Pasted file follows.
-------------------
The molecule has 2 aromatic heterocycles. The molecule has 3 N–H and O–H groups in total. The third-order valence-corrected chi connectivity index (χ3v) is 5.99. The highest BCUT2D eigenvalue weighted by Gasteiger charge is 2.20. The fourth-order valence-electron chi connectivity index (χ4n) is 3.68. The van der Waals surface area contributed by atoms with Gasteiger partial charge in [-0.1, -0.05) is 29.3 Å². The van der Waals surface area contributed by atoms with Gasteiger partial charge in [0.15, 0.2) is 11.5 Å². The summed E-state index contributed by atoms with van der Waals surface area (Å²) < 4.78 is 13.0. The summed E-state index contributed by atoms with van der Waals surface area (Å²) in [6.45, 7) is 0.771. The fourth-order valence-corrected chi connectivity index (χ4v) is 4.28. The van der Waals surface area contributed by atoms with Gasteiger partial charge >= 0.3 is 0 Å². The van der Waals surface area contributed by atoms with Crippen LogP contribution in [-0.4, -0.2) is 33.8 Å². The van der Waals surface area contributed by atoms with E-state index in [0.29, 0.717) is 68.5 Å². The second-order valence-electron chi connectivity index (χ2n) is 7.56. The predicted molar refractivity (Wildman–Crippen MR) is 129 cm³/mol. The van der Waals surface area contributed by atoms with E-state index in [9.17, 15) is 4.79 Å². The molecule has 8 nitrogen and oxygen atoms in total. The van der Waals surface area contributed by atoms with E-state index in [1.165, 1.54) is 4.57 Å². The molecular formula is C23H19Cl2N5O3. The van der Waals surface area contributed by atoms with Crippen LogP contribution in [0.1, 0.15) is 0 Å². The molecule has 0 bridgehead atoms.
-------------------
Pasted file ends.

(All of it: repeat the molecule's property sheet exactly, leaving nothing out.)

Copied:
The molecule has 2 aromatic heterocycles. The molecule has 3 N–H and O–H groups in total. The third-order valence-corrected chi connectivity index (χ3v) is 5.99. The highest BCUT2D eigenvalue weighted by Gasteiger charge is 2.20. The fourth-order valence-electron chi connectivity index (χ4n) is 3.68. The van der Waals surface area contributed by atoms with Gasteiger partial charge in [-0.1, -0.05) is 29.3 Å². The van der Waals surface area contributed by atoms with Gasteiger partial charge in [0.15, 0.2) is 11.5 Å². The summed E-state index contributed by atoms with van der Waals surface area (Å²) < 4.78 is 13.0. The summed E-state index contributed by atoms with van der Waals surface area (Å²) in [6.45, 7) is 0.771. The fourth-order valence-corrected chi connectivity index (χ4v) is 4.28. The van der Waals surface area contributed by atoms with Gasteiger partial charge >= 0.3 is 0 Å². The van der Waals surface area contributed by atoms with Crippen LogP contribution in [-0.4, -0.2) is 33.8 Å². The van der Waals surface area contributed by atoms with E-state index in [0.29, 0.717) is 68.5 Å². The second-order valence-electron chi connectivity index (χ2n) is 7.56. The predicted molar refractivity (Wildman–Crippen MR) is 129 cm³/mol. The van der Waals surface area contributed by atoms with E-state index in [9.17, 15) is 4.79 Å². The molecule has 8 nitrogen and oxygen atoms in total. The van der Waals surface area contributed by atoms with E-state index in [1.165, 1.54) is 4.57 Å². The molecular formula is C23H19Cl2N5O3. The van der Waals surface area contributed by atoms with Crippen LogP contribution in [0.1, 0.15) is 0 Å². The molecule has 0 bridgehead atoms.